Emilia Clarke has opened up for the first time about suffering two separate brain aneurysms in her twenties, during the filming of Game of Thrones.

In an essay for the New Yorker, Clarke reveals she underwent several secret operations during GoT seasons one and two and almost didn’t survive.

Recalling the horrific day she suffered her first aneurysm at the gym, Clarke writes:

“On the morning of February 11, 2011, I was getting dressed in the locker room of a gym in Crouch End, North London, when I started to feel a bad headache coming on.

“I was so fatigued that I could barely put on my sneakers. When I started my workout, I had to force myself through the first few exercises.

“Then my trainer had me get into the plank position, and I immediately felt as though an elastic band were squeezing my brain. I tried to ignore the pain and push through it, but I just couldn’t. I told my trainer I had to take a break.”

Then just 24, Clarke said she dragged herself to the locker room, where she was violently ill. A fellow gym-goer called an ambulance, and her parents, who met her at the hospital.

After being sent for an MRI brain scan, the actress was given the diagnosis, “a subarachnoid hemorrhage (SAH), a life-threatening type of stroke, caused by bleeding into the space surrounding the brain. I’d had an aneurysm, an arterial rupture.”

“As I later learned,” she said, “about a third of SAH patients die immediately or soon thereafter. For the patients who do survive, urgent treatment is required to seal off the aneurysm, as there is a very high risk of a second, often fatal bleed. If I was to live and avoid terrible deficits, I would have to have urgent surgery. And, even then, there were no guarantees.”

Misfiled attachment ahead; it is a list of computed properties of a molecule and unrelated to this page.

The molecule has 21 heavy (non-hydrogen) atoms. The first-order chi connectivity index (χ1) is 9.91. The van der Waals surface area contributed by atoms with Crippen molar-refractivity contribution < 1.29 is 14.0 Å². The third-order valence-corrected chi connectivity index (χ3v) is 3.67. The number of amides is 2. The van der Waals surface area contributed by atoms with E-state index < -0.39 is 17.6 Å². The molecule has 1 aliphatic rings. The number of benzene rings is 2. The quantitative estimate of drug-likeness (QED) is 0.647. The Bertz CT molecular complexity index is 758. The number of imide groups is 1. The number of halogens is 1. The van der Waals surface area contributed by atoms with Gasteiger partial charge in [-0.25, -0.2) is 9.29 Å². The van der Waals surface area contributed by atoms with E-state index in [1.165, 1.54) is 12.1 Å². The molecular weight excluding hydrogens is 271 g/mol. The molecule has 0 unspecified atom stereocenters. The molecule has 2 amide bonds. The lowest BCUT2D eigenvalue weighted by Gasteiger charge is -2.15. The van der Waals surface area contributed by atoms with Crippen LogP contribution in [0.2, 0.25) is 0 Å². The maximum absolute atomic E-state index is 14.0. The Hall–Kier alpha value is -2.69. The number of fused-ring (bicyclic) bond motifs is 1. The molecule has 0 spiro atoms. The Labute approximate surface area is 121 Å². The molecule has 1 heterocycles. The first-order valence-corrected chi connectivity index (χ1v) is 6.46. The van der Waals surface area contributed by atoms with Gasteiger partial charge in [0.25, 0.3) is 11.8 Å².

Waking from the operation, Clarke was in “unbearable” pain.

“I had no idea where I was. My field of vision was constricted. There was a tube down my throat and I was parched and nauseated. They moved me out of the I.C.U. after four days and told me that the great hurdle was to make it to the two-week mark. If I made it that long with minimal complications, my chances of a good recovery were high.

“I could see my life ahead, and it wasn’t worth living. I am an actor; I need to remember my lines. Now I couldn’t recall my name.”

She became, at her lowest points, suicidal.

“I asked the medical staff to let me die. My job—my entire dream of what my life would be—centered on language, on communication. Without that, I was lost.”

She slowly recovered from the operation, but her health troubles were far from over. She had a second, smaller aneurysm that could “pop at any time,” had to have continual brain scans to monitor it. It was at one such appointment, in New York City, that doctors told her it had “doubled in size” and that they had to act now.

“When they woke me, I was screaming in pain,” she said. “The procedure had failed. I had a massive bleed and the doctors made it plain that my chances of surviving were precarious if they didn’t operate again. This time they needed to access my brain in the old-fashioned way—through my skull. And the operation had to happen immediately.”

In the end, after months of recovery during which she endured chronic exhaustion, Clarke eventually returned to full health, and went on to wow fans and critics with her powerful performance as Daenerys Targaryen season after season.

As Game of Thrones comes to an end, Clarke said it’s hard to feel sad about the chapter of her life ending. She’s just glad to be entering a new chapter at all.